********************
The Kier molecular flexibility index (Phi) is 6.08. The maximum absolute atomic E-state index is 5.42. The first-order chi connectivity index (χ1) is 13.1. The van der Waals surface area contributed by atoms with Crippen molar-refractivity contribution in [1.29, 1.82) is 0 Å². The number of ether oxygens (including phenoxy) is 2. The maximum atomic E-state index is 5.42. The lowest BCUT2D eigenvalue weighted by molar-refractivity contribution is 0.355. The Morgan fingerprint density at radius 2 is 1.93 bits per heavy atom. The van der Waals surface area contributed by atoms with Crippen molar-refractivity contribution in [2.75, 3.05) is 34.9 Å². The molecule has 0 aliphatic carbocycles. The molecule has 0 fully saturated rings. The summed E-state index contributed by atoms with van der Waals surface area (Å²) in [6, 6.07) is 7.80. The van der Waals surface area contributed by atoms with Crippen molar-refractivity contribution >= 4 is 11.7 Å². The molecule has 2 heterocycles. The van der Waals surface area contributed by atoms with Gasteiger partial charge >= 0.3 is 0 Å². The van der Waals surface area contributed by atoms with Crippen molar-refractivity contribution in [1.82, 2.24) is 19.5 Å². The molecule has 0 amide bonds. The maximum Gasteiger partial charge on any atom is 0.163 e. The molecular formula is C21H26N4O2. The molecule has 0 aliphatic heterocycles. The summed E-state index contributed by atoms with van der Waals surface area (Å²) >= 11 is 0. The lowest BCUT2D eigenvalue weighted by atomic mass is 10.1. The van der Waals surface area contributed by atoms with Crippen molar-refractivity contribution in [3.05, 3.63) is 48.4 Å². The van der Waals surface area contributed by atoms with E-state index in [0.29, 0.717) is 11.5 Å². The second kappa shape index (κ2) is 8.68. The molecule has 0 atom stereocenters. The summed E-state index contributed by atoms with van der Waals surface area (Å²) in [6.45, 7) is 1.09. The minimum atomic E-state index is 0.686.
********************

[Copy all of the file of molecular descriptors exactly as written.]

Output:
The Kier molecular flexibility index (Phi) is 6.08. The maximum absolute atomic E-state index is 5.42. The first-order chi connectivity index (χ1) is 13.1. The van der Waals surface area contributed by atoms with Crippen molar-refractivity contribution in [1.29, 1.82) is 0 Å². The number of ether oxygens (including phenoxy) is 2. The maximum atomic E-state index is 5.42. The lowest BCUT2D eigenvalue weighted by molar-refractivity contribution is 0.355. The Morgan fingerprint density at radius 2 is 1.93 bits per heavy atom. The van der Waals surface area contributed by atoms with Crippen molar-refractivity contribution in [2.75, 3.05) is 34.9 Å². The molecule has 0 aliphatic carbocycles. The molecule has 0 fully saturated rings. The summed E-state index contributed by atoms with van der Waals surface area (Å²) in [6, 6.07) is 7.80. The van der Waals surface area contributed by atoms with Crippen molar-refractivity contribution >= 4 is 11.7 Å². The molecule has 2 heterocycles. The van der Waals surface area contributed by atoms with Gasteiger partial charge >= 0.3 is 0 Å². The van der Waals surface area contributed by atoms with Crippen molar-refractivity contribution in [1.82, 2.24) is 19.5 Å². The molecule has 0 amide bonds. The maximum Gasteiger partial charge on any atom is 0.163 e. The molecular formula is C21H26N4O2. The molecule has 0 aliphatic heterocycles. The summed E-state index contributed by atoms with van der Waals surface area (Å²) >= 11 is 0. The lowest BCUT2D eigenvalue weighted by atomic mass is 10.1. The van der Waals surface area contributed by atoms with Crippen molar-refractivity contribution in [3.05, 3.63) is 48.4 Å². The van der Waals surface area contributed by atoms with E-state index in [0.29, 0.717) is 11.5 Å². The second kappa shape index (κ2) is 8.68. The molecule has 0 atom stereocenters. The summed E-state index contributed by atoms with van der Waals surface area (Å²) in [6.45, 7) is 1.09. The minimum atomic E-state index is 0.686.